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Polanco v. City of New York

United States District Court, S.D. New York

June 27, 2018

ADHYL POLANCO, Plaintiff,
v.
THE CITY OF NEW YORK and THE NEW YORK CITY POLICE DEPARTMENT, Defendants.

          MEMORANDUM OPINION AND ORDER

          LAURATAYLORSWAIN UNITED STATES DISTRICT JUDGE

         Plaintiff Adhyl Polanco (“Plaintiff” or “Polanco”) brings this civil rights action against Defendants The City of New York (the “City”) and The New York City Police Department (the “NYPD, ” and together, the “Defendants”), pursuant to Title VII of the Civil Rights Act of 1964, 42 U.S.C. §§ 2000e et seq. (“Title VII”), New York State Executive Law § 296 (the “NYSHRL”), New York City Administrative Code § 8-107 (the “NYCHRL”), 42 U.S.C. § 1983, and New York State Constitution Article I, § 8. In an eight-count Complaint, Plaintiff, a Latin-American NYPD police officer and employee of the City, alleges that Defendants subjected him to unlawful discrimination, a hostile work environment, and retaliation for speaking about the NYPD's allegedly illegal quota system, which he believes targets minority communities, in violation of various anti-discrimination laws and the First Amendment.

         The Court has jurisdiction of this action pursuant to 28 U.S.C. §§ 1331, 1343, and 1367.

         This case was originally filed in the United States District Court for the Eastern District of New York, on September 1, 2015. It was transferred to this Court in 2016.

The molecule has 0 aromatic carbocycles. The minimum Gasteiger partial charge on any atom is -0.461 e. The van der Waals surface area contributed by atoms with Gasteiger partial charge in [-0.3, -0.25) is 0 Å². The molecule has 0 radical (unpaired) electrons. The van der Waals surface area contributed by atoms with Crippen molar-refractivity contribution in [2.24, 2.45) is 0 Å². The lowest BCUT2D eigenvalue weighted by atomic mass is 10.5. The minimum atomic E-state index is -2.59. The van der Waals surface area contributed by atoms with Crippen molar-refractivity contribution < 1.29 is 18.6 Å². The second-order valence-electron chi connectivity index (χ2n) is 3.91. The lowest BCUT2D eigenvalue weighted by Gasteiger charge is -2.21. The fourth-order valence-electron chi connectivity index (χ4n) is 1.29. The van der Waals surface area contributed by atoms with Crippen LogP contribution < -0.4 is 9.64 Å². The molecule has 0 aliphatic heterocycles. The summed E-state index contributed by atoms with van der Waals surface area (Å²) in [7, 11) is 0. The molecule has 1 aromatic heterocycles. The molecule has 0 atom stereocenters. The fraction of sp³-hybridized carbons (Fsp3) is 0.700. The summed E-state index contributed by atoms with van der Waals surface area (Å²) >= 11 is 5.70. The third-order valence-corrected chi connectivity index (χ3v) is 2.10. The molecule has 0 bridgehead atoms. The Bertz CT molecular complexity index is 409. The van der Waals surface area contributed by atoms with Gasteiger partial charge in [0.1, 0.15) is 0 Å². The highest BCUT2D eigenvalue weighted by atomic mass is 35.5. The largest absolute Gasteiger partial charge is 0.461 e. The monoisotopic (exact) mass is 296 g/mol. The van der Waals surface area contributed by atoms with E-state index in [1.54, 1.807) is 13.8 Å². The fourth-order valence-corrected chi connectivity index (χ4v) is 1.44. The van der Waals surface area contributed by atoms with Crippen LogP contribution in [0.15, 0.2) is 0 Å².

Defendants move, pursuant to Federal Rule of Civil Procedure 12(b)(6), to dismiss the Complaint for failure to state a claim upon which relief can be granted. (Docket Entry No. 13.)

         The Court has carefully reviewed all of the parties' submissions and, for the following reasons, the Defendants' motion is granted. Plaintiff will be afforded the opportunity to request leave to file an amended complaint.

         Background

         The following facts are derived from the allegations of the Complaint (“Compl.”, Docket Entry No. 1), and are assumed to be true for purposes of the instant motion practice.

         Plaintiff is a Latin-American NYPD police officer who joined the NYPD on July 11, 2005. (Compl. ¶¶ 6-7, 12.) The City and NYPD are municipal agencies with offices and places of business in New York, New York. (Id. ¶¶ 9-10.)

         Plaintiff alleges that, beginning in 2009, he made multiple statements to the press and other media “about the existence of quotas in the issuance of summons and arrest[] warrants in the NYPD” and the Department's practice of “targeting” African-American communities “in order to obtain the summons and arrest numbers required by the quota[, ]” and also asserted in such statements that the supervisors of the 41st Precinct, to which he was assigned, “were aggressively using threats of termination and negative employment actions[, ] such as low performance evaluations and punitive postings, to compel police officers to issue borderline and illegal summons and make borderline and illegal arrests in order to achieve a goal of a certain number of” summons and arrests per quarter. (Id. ¶¶ 12-13.) In November 2009, Plaintiff alleges, he reported “misconduct and corruption within the [precinct]” to the NYPD's Internal Affairs Bureau (“IAB”), including similar complaints about the supervisors' actions to those he made to the media. (Id. ¶ 14.)